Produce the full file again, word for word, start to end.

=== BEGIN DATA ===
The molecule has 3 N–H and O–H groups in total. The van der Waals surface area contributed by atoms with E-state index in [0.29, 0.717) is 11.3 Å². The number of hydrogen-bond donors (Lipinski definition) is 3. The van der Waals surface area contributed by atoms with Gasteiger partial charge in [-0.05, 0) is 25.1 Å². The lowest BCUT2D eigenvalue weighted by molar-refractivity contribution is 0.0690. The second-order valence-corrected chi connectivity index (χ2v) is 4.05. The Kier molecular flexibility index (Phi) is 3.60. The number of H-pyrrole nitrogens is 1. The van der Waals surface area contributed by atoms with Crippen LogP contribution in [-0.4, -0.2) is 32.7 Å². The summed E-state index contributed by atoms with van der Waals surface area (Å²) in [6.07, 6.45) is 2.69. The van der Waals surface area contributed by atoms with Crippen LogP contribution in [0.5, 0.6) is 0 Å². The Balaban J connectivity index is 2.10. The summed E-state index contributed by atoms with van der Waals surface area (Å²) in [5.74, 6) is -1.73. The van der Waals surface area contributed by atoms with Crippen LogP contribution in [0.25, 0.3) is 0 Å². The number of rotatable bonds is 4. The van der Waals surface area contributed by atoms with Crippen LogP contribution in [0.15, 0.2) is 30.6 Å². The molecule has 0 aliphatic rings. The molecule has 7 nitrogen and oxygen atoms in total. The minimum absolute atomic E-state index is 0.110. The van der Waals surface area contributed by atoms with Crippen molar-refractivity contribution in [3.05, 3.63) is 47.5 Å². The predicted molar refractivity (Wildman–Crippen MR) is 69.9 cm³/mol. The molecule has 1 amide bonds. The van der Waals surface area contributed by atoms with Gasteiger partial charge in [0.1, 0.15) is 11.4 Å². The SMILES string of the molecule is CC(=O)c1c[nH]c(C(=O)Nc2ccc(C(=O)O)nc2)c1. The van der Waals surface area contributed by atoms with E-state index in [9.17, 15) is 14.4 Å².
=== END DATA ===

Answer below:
The molecule has 3 N–H and O–H groups in total. The van der Waals surface area contributed by atoms with E-state index in [0.29, 0.717) is 11.3 Å². The number of hydrogen-bond donors (Lipinski definition) is 3. The van der Waals surface area contributed by atoms with Gasteiger partial charge in [-0.05, 0) is 25.1 Å². The lowest BCUT2D eigenvalue weighted by molar-refractivity contribution is 0.0690. The second-order valence-corrected chi connectivity index (χ2v) is 4.05. The Kier molecular flexibility index (Phi) is 3.60. The number of H-pyrrole nitrogens is 1. The van der Waals surface area contributed by atoms with Crippen LogP contribution in [-0.4, -0.2) is 32.7 Å². The summed E-state index contributed by atoms with van der Waals surface area (Å²) in [6.07, 6.45) is 2.69. The van der Waals surface area contributed by atoms with Crippen LogP contribution in [0.5, 0.6) is 0 Å². The Balaban J connectivity index is 2.10. The summed E-state index contributed by atoms with van der Waals surface area (Å²) in [5.74, 6) is -1.73. The van der Waals surface area contributed by atoms with Crippen LogP contribution in [0.25, 0.3) is 0 Å². The number of rotatable bonds is 4. The van der Waals surface area contributed by atoms with Crippen LogP contribution in [0.15, 0.2) is 30.6 Å². The molecule has 0 aliphatic rings. The molecule has 7 nitrogen and oxygen atoms in total. The minimum absolute atomic E-state index is 0.110. The van der Waals surface area contributed by atoms with Crippen molar-refractivity contribution in [3.05, 3.63) is 47.5 Å². The predicted molar refractivity (Wildman–Crippen MR) is 69.9 cm³/mol. The molecule has 1 amide bonds. The van der Waals surface area contributed by atoms with Gasteiger partial charge in [0.1, 0.15) is 11.4 Å². The SMILES string of the molecule is CC(=O)c1c[nH]c(C(=O)Nc2ccc(C(=O)O)nc2)c1. The van der Waals surface area contributed by atoms with E-state index in [9.17, 15) is 14.4 Å².